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Sidenote: Welcome to the new year! I’ve successfully completed one semester of my Q-year at UT, and hopefully will continue to match/exceed my previous performance in the new term, as grad schools now consider my applications for their MA program in Linguistics. Unlike my days as an undergrad, I never handed in anything late, nor did I skip any submissions this term. I honestly have my three+ years’ corporate experience to thank for my current time-management skills (which is still far from exemplary, but thankfully distant from the dysfunctional state I was in during my late teens). I also spent two weeks in Tokyo during my winter holidays, which I’ll blog about later (with a relevant linguistic angle — I promise!)

It’s funny to consider what kind of associations people make with words and especially names. Sure, in the study of semantics, we talk about salience of meanings, so that “foul” as in “bad play/move in sports” is more likely to be elicited in the average speaker’s mind than “bad-smelling”. Given names are more nebulous, although certain cultural staples exist. For example, most people imagine Gertrude as being over a certain age, or that Martha is over a certain weight.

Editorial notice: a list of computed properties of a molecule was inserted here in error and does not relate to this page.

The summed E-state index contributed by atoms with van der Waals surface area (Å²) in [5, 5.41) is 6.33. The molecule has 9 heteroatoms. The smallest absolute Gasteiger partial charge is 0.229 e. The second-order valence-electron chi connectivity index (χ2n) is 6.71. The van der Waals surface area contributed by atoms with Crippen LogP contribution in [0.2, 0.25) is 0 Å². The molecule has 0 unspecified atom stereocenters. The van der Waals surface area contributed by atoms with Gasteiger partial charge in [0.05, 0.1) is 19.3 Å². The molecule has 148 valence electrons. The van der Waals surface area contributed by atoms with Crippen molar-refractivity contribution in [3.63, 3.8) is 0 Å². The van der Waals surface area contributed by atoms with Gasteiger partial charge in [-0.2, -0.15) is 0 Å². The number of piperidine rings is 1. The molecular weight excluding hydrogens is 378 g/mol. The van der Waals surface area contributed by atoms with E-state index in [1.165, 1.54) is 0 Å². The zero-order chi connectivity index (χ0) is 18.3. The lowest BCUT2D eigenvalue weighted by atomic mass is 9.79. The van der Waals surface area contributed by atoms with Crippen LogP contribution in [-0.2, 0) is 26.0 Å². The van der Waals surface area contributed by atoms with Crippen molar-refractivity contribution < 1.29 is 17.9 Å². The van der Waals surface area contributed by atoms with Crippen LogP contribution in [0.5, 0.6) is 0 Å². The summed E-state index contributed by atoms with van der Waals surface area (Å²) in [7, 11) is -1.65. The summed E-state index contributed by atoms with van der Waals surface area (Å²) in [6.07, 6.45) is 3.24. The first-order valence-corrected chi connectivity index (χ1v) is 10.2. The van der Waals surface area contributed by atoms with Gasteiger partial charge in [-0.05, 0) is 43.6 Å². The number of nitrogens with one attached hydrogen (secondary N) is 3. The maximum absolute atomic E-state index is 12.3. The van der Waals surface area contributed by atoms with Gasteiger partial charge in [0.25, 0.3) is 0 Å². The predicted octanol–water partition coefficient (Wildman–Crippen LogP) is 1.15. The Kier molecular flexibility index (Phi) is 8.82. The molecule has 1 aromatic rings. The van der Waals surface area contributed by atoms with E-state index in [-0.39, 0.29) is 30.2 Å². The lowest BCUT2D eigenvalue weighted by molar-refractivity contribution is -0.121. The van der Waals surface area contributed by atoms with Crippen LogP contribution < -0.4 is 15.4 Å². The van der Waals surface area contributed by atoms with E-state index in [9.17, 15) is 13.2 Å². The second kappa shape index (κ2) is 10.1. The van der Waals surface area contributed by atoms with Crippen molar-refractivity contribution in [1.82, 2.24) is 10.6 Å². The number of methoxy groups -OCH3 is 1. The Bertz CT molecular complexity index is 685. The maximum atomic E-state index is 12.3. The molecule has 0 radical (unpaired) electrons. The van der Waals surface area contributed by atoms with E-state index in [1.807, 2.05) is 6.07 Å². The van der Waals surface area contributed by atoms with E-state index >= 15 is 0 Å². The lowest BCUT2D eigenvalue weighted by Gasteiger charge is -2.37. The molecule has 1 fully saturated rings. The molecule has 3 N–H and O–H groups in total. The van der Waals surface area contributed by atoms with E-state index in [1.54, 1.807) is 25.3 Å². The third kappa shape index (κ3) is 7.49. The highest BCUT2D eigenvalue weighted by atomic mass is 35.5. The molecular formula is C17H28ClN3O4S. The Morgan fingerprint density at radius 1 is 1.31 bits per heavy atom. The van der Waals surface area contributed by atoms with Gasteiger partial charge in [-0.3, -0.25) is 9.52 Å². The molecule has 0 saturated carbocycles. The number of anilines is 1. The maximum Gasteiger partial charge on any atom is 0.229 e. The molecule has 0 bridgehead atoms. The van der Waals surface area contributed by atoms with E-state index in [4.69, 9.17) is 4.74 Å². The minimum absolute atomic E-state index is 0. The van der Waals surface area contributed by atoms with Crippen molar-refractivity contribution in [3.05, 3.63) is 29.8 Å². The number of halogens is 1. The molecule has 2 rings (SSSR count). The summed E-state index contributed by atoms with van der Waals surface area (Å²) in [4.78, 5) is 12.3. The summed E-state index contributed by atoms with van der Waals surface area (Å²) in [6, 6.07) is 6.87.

My given name, Joseph, isn’t really all that exciting. Etymologically, it comes from Hebrew, and means “he will increase/add”. Frankly, I suspect it’s supposed to say more about my fecundity than my arithmetic ability. In any case, it’s not an especially novel name, nor an especially novel spelling (like “Yoseff”, for example). In the decade I was born, “Joseph” was the tenth most popular given male name; and in 2011, ranked 22nd.

Now, “Joseph” being a standard common Christian English name, doesn’t have any strong associations for me. And I suspect, for most people, meeting someone named “Joseph” doesn’t really elicit any particular associations or surprise. And yet, a few weeks ago, when I met a fellow Asian-(North)-American, her first response to learning my name was “Is your family Christian?”

What?

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Glossary

COCA - Corpus of Contemporary American English
L1/L2/... - Primary/Secondary Language
NNS - Non-Native Speaker
NS - Native Speaker